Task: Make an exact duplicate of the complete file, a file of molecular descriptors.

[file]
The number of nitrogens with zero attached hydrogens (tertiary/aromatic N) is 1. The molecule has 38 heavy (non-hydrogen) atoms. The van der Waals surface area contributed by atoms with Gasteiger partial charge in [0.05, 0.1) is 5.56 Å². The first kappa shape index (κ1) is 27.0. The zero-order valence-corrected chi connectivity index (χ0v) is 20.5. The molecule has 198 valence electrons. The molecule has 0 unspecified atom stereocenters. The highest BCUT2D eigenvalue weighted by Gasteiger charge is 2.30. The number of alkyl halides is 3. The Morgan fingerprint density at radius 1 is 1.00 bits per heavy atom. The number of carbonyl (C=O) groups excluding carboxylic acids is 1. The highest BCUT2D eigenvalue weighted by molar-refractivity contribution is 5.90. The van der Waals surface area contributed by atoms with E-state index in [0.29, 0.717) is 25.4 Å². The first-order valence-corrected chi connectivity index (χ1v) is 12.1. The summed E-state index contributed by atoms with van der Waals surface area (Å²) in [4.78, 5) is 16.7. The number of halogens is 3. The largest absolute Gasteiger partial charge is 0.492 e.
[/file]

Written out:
The number of nitrogens with zero attached hydrogens (tertiary/aromatic N) is 1. The molecule has 38 heavy (non-hydrogen) atoms. The van der Waals surface area contributed by atoms with Gasteiger partial charge in [0.05, 0.1) is 5.56 Å². The first kappa shape index (κ1) is 27.0. The zero-order valence-corrected chi connectivity index (χ0v) is 20.5. The molecule has 198 valence electrons. The molecule has 0 unspecified atom stereocenters. The highest BCUT2D eigenvalue weighted by Gasteiger charge is 2.30. The number of alkyl halides is 3. The Morgan fingerprint density at radius 1 is 1.00 bits per heavy atom. The number of carbonyl (C=O) groups excluding carboxylic acids is 1. The highest BCUT2D eigenvalue weighted by molar-refractivity contribution is 5.90. The van der Waals surface area contributed by atoms with E-state index in [0.29, 0.717) is 25.4 Å². The first-order valence-corrected chi connectivity index (χ1v) is 12.1. The summed E-state index contributed by atoms with van der Waals surface area (Å²) in [4.78, 5) is 16.7. The number of halogens is 3. The largest absolute Gasteiger partial charge is 0.492 e.